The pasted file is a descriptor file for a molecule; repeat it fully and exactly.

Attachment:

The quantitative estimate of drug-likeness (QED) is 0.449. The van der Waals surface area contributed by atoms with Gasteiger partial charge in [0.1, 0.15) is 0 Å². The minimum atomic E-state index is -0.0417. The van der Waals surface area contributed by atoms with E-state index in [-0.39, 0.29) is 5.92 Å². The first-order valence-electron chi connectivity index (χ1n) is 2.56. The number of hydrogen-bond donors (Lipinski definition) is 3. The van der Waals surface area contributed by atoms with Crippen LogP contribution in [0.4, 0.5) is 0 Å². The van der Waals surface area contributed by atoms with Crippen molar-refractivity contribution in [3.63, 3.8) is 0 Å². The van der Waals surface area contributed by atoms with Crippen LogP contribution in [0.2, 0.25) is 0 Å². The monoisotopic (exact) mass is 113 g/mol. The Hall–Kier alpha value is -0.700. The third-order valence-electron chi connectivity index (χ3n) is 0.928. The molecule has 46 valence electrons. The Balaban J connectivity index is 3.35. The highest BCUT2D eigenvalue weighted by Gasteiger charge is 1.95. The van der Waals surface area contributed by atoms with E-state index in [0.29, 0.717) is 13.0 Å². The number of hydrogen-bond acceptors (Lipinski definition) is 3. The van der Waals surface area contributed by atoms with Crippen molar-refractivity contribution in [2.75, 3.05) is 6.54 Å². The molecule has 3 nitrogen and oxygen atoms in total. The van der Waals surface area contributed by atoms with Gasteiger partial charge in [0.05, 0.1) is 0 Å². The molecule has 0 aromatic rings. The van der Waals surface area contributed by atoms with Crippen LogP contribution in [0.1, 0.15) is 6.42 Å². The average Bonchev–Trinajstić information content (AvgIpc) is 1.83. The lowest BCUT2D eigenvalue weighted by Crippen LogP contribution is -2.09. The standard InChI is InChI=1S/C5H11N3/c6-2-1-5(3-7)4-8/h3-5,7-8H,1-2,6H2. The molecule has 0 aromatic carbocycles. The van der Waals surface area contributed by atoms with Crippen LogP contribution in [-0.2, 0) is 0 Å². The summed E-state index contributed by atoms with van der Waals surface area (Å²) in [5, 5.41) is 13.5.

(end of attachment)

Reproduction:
The quantitative estimate of drug-likeness (QED) is 0.449. The van der Waals surface area contributed by atoms with Gasteiger partial charge in [0.1, 0.15) is 0 Å². The minimum atomic E-state index is -0.0417. The van der Waals surface area contributed by atoms with E-state index in [-0.39, 0.29) is 5.92 Å². The first-order valence-electron chi connectivity index (χ1n) is 2.56. The number of hydrogen-bond donors (Lipinski definition) is 3. The van der Waals surface area contributed by atoms with Crippen LogP contribution in [0.4, 0.5) is 0 Å². The van der Waals surface area contributed by atoms with Crippen molar-refractivity contribution in [3.63, 3.8) is 0 Å². The van der Waals surface area contributed by atoms with Crippen LogP contribution in [0.2, 0.25) is 0 Å². The monoisotopic (exact) mass is 113 g/mol. The Hall–Kier alpha value is -0.700. The third-order valence-electron chi connectivity index (χ3n) is 0.928. The molecule has 46 valence electrons. The Balaban J connectivity index is 3.35. The highest BCUT2D eigenvalue weighted by Gasteiger charge is 1.95. The van der Waals surface area contributed by atoms with E-state index in [0.29, 0.717) is 13.0 Å². The number of hydrogen-bond acceptors (Lipinski definition) is 3. The van der Waals surface area contributed by atoms with Crippen molar-refractivity contribution in [2.75, 3.05) is 6.54 Å². The molecule has 3 nitrogen and oxygen atoms in total. The van der Waals surface area contributed by atoms with Gasteiger partial charge in [0.05, 0.1) is 0 Å². The molecule has 0 aromatic rings. The van der Waals surface area contributed by atoms with Crippen LogP contribution in [0.1, 0.15) is 6.42 Å². The average Bonchev–Trinajstić information content (AvgIpc) is 1.83. The lowest BCUT2D eigenvalue weighted by Crippen LogP contribution is -2.09. The standard InChI is InChI=1S/C5H11N3/c6-2-1-5(3-7)4-8/h3-5,7-8H,1-2,6H2. The molecule has 0 aromatic carbocycles. The van der Waals surface area contributed by atoms with Crippen LogP contribution in [-0.2, 0) is 0 Å². The summed E-state index contributed by atoms with van der Waals surface area (Å²) in [5, 5.41) is 13.5.